As more new markets become involved in offshore wind development, the ability to capitalise on learnings and best practices from more mature markets is essential. In particular, inviting experienced designers to partner with local companies or educate local industries and academia on the methods used for designing offshore wind projects is a great way to build a sustainable industry fast. In the same vein, regulatory requirements, standards and certification of design can often be a cause of delay in the design process—especially if they were originally intended for other industries. Promoting the acceptance of international standards for offshore wind, or taking inspiration from foreign standards in a local context, can help to ensure the certification processes are streamlined for the uniqueness of offshore wind design requirements.

Integrate fabrication and installation

Accelerating the manufacture, delivery and installation of the project starts with design—for example, ensuring that foundation designs are optimized not only for steel weight but also ease and cost of fabrication and installation. Having fabricators of components involved at the design stage is crucial to minimising potential delays in the actual fabrication process. Automation, innovation and industrialization of fabrication processes is also essential to delivering wind quickly. The less bespoke the designs can be, the quicker they can be fabricated.

An essential motivation to support offshore wind is the potential for investment in the local economy, particularly in manufacturing. However, overly aggressive targets relating to local supplier involvement are a good way to slow down the development of offshore wind in a market. This has been one of the reasons that France has yet to see a commercial offshore wind farm installed in its waters – the local content requirements and onus on developers has proven difficult to live up to. Making the most of clusters and regional supply chain hubs, while promoting specific manufacturing or supply chain strengths within the market that are better suited to localization, is one of the better ways to drive offshore wind growth quickly.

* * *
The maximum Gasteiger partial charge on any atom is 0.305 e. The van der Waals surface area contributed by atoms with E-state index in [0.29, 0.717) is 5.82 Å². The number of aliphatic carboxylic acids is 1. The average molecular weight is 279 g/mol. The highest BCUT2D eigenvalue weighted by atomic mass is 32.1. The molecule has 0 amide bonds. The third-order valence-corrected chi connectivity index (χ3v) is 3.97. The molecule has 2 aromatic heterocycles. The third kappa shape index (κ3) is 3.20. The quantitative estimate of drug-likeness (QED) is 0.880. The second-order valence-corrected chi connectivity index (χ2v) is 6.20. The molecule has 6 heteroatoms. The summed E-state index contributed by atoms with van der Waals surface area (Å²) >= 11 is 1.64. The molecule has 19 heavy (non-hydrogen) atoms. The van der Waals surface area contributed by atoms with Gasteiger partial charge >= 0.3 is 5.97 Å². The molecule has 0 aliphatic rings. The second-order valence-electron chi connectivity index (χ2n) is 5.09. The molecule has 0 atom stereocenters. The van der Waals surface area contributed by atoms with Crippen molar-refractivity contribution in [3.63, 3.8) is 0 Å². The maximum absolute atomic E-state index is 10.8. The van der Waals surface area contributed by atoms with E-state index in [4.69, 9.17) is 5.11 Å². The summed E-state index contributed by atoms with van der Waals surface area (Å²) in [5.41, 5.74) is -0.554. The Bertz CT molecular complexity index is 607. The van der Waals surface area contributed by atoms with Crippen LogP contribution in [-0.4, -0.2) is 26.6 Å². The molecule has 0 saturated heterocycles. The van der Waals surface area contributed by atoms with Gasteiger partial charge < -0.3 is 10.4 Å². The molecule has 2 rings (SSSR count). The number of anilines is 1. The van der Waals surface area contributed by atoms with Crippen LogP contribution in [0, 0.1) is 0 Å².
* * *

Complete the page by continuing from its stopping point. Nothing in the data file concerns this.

Taking action to meet the challenge

Building the offshore wind capacity required by 2050 to meet a 1.5 degree warming scenario will require innovation, knowledge-sharing, investment and action across the whole industry. The responsibility for improving policy design, marine spatial planning, EIA and permitting is not just with policymakers, but with industry working collaboratively to share insights on the impact and trade-offs of different approaches. The responsibility for efficient route-to-market arrangements, design and engineering is not just with the developers, but the offtakers, end users and designers themselves to drive forward. And the responsibility for improving fabrication and installation timescales is not just with the supply chain, but with industry as a collective to ensure the mistakes of the past are not repeated. Collaboration is key. Meeting the ambitious targets and timelines is possible if industry leaders and policymakers alike pull together to accelerate development.


2As of October 2021, according to RCG’s GRIP market intelligence platform